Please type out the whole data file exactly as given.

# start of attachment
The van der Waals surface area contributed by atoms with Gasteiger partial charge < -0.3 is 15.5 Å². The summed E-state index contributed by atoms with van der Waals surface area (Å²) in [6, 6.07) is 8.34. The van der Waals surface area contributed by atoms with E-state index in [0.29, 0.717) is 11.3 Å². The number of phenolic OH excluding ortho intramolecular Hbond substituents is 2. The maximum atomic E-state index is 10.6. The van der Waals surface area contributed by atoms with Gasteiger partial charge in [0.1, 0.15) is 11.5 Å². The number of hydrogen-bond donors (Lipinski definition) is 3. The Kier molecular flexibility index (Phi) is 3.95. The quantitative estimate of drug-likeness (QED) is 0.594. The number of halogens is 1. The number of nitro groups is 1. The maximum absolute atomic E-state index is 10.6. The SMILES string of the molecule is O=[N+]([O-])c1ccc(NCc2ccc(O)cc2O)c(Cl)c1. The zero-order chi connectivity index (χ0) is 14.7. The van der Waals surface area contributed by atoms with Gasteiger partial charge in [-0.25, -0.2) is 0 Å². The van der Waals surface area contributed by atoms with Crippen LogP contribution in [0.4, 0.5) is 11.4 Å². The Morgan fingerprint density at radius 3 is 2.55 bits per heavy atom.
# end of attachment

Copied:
The van der Waals surface area contributed by atoms with Gasteiger partial charge < -0.3 is 15.5 Å². The summed E-state index contributed by atoms with van der Waals surface area (Å²) in [6, 6.07) is 8.34. The van der Waals surface area contributed by atoms with E-state index in [0.29, 0.717) is 11.3 Å². The number of phenolic OH excluding ortho intramolecular Hbond substituents is 2. The maximum atomic E-state index is 10.6. The van der Waals surface area contributed by atoms with Gasteiger partial charge in [0.1, 0.15) is 11.5 Å². The number of hydrogen-bond donors (Lipinski definition) is 3. The Kier molecular flexibility index (Phi) is 3.95. The quantitative estimate of drug-likeness (QED) is 0.594. The number of halogens is 1. The number of nitro groups is 1. The maximum absolute atomic E-state index is 10.6. The SMILES string of the molecule is O=[N+]([O-])c1ccc(NCc2ccc(O)cc2O)c(Cl)c1. The zero-order chi connectivity index (χ0) is 14.7. The van der Waals surface area contributed by atoms with Gasteiger partial charge in [-0.25, -0.2) is 0 Å². The van der Waals surface area contributed by atoms with Crippen LogP contribution in [0.4, 0.5) is 11.4 Å². The Morgan fingerprint density at radius 3 is 2.55 bits per heavy atom.